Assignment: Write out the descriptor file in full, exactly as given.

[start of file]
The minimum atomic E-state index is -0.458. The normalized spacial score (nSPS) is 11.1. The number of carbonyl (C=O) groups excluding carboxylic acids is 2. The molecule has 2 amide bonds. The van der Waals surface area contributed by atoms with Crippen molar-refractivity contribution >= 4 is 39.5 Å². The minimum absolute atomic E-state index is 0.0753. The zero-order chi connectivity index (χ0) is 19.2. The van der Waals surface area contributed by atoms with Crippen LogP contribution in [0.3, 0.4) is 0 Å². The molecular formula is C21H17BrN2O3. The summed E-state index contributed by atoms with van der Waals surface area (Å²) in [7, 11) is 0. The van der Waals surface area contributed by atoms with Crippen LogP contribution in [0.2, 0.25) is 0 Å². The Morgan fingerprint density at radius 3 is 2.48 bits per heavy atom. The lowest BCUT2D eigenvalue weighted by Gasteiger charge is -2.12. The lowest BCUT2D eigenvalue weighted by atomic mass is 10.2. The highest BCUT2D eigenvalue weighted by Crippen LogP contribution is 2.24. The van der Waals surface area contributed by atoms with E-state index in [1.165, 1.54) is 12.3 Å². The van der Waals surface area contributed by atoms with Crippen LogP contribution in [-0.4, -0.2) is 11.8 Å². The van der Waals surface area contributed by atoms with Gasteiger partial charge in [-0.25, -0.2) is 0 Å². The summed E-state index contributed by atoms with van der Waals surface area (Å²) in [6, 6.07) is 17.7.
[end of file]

The minimum atomic E-state index is -0.458. The normalized spacial score (nSPS) is 11.1. The number of carbonyl (C=O) groups excluding carboxylic acids is 2. The molecule has 2 amide bonds. The van der Waals surface area contributed by atoms with Crippen molar-refractivity contribution >= 4 is 39.5 Å². The minimum absolute atomic E-state index is 0.0753. The zero-order chi connectivity index (χ0) is 19.2. The van der Waals surface area contributed by atoms with Crippen LogP contribution in [0.3, 0.4) is 0 Å². The molecular formula is C21H17BrN2O3. The summed E-state index contributed by atoms with van der Waals surface area (Å²) in [7, 11) is 0. The van der Waals surface area contributed by atoms with Crippen LogP contribution in [0.2, 0.25) is 0 Å². The Morgan fingerprint density at radius 3 is 2.48 bits per heavy atom. The lowest BCUT2D eigenvalue weighted by Gasteiger charge is -2.12. The lowest BCUT2D eigenvalue weighted by atomic mass is 10.2. The highest BCUT2D eigenvalue weighted by Crippen LogP contribution is 2.24. The van der Waals surface area contributed by atoms with E-state index in [1.165, 1.54) is 12.3 Å². The van der Waals surface area contributed by atoms with Crippen LogP contribution in [-0.4, -0.2) is 11.8 Å². The van der Waals surface area contributed by atoms with Gasteiger partial charge in [-0.25, -0.2) is 0 Å². The summed E-state index contributed by atoms with van der Waals surface area (Å²) in [6, 6.07) is 17.7.